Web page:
Move over civets, there’s a new coffee poop on the block and this one is huge to say the least. The “owner” of the aforementioned poop? Elephants! Yes as you read this article, a herd of 20 elephants in Thailand are “cooking” up one of the most expensive coffees on the planet. How expensive? Let’s just say one cup will set you back $50! Of course if you have money burning a hole in your pocket then go for broke…1kg costs a whopping $1,100 ($500 per pound).
Blake Dinkin, the “creator” of Black Ivory Coffee launched his product in just few luxury hotels in the world including Grand Hyatt Erawan Bangkok (Thailand), Anantara Dhigu Resort and Spa (Maldives) and hotels in Abu Dhabi. What makes this different to civet coffee though? Blake told the Financial Post “When an elephant eats coffee, its stomach acid breaks down the protein found in coffee, which is a key factor in bitterness. You end up with a cup that’s very smooth without the bitterness of regular coffee.”
The elephant takes 15 to 30 hours to digest the beans along with bananas and sugar cane among other things. This is what, apparently, gives the coffee its “earthy and fruity flavors”.
The entire process is quite labor-intensive also. For every 33kgs (72lbs) of handpicked, raw, pure Arabica coffee beans that the elephants eat, only 1kg (2lbs) are “produced”. The rest? Either chewed up, broken or lost in the grass.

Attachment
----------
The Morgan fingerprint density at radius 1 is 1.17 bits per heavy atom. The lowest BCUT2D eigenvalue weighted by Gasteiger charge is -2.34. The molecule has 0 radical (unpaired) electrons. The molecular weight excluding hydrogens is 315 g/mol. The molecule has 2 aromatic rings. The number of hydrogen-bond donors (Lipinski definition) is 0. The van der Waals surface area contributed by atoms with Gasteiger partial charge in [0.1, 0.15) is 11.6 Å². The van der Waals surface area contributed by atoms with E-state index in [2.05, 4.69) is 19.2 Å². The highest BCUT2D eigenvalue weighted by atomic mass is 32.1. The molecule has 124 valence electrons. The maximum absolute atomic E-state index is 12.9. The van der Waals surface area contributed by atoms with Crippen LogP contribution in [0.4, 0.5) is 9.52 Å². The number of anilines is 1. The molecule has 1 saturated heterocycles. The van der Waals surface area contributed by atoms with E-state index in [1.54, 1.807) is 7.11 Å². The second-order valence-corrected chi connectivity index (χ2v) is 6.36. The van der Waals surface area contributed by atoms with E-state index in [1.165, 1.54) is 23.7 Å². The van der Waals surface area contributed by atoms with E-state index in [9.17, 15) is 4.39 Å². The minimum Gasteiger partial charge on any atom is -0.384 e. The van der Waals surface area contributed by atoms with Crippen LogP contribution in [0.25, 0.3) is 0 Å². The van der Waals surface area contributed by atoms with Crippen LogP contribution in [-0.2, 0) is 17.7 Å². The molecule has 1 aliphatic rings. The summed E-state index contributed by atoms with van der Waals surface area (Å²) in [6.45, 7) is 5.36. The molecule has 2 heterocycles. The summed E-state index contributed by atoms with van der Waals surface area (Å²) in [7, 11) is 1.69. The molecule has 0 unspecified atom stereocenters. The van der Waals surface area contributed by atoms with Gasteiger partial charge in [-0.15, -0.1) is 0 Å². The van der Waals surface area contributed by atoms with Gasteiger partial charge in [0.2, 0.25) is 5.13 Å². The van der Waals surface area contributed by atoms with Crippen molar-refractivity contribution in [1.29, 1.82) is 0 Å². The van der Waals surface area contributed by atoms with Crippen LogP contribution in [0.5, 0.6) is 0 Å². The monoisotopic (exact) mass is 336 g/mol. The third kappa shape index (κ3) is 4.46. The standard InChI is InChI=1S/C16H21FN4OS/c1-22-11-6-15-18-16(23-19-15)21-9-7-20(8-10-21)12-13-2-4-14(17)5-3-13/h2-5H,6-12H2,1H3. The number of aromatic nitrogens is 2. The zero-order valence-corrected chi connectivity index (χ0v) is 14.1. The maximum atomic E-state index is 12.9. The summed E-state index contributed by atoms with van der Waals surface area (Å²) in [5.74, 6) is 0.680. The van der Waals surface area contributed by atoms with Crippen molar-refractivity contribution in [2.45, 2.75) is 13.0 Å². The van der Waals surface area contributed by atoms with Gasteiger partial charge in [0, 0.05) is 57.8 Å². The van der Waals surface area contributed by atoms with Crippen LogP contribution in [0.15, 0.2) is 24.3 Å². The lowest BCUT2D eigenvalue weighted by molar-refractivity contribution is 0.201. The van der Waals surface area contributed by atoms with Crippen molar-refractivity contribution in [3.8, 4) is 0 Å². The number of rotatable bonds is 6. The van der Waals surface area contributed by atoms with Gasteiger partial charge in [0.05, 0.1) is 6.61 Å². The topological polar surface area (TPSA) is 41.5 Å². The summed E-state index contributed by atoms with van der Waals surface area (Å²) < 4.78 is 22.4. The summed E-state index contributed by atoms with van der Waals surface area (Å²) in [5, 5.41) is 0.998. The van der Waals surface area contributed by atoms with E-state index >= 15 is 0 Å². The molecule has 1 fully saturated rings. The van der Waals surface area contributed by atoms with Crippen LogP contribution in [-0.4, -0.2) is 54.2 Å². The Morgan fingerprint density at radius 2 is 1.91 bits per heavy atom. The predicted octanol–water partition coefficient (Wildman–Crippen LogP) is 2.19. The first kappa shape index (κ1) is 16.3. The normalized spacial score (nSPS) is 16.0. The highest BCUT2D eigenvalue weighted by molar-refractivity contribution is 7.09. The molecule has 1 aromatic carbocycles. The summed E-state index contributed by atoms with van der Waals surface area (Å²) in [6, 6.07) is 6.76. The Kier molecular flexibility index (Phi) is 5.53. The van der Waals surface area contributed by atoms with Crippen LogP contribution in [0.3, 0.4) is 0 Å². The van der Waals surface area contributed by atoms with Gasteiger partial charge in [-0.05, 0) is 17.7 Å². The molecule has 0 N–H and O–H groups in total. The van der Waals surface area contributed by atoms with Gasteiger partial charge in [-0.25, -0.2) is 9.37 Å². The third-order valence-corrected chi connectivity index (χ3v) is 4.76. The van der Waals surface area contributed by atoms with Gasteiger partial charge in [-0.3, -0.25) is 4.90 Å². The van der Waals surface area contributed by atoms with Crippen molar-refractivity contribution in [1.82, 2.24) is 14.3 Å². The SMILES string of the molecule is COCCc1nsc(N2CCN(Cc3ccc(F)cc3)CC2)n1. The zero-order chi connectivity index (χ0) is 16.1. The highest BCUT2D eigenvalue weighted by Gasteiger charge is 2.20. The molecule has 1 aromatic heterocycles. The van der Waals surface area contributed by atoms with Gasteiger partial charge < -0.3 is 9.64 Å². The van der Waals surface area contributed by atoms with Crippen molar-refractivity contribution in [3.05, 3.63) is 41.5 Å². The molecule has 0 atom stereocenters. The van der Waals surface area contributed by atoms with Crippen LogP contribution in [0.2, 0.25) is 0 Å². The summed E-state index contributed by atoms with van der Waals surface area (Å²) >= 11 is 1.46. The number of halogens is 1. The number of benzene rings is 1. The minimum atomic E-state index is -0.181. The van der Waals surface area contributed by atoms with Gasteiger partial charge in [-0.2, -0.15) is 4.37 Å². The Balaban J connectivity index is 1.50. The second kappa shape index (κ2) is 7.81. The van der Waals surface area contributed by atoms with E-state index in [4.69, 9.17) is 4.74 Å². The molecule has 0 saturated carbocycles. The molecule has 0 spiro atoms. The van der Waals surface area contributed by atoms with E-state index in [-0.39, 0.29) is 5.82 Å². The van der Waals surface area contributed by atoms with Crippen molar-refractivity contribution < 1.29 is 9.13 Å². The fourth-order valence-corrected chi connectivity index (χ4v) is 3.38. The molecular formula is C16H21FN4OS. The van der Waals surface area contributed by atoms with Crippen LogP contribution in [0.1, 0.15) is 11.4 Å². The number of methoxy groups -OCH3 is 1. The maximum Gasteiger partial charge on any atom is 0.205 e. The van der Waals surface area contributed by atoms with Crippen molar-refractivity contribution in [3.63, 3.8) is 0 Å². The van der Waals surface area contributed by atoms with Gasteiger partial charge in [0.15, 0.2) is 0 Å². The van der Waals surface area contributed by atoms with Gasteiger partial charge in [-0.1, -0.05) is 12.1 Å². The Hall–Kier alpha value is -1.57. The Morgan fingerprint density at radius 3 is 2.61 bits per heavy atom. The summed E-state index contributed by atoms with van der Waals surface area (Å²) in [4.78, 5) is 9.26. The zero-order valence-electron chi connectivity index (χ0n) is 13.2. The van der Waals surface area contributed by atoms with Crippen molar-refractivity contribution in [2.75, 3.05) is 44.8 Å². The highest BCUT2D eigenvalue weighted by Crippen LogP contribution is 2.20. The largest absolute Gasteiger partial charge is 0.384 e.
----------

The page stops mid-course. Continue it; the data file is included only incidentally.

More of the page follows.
Hill-tribe women from a small mountain estate collect the dung and break it open to get the coffee beans which are then thoroughly washed. These are then sun-dried and sent to a gourmet roaster in Bangkok.
In spite of some good-natured jokes such as “Crappuccino” and “good to the last dropping”, Dinkin’s first batch has already sold out! According to him, customers who are “relatively affluent, open-minded and adventurous — with a desire to tell a good story” are the ones who will try his coffee.
8% of sales are being donated to help pay for a specialist elephant veterinarian to be able to provide free care to all the elephants at that Golden Triangle Asian Elephant Foundation and by extension the elephants of Thailand. Funds will also be used to buy medication and to build a new laboratory.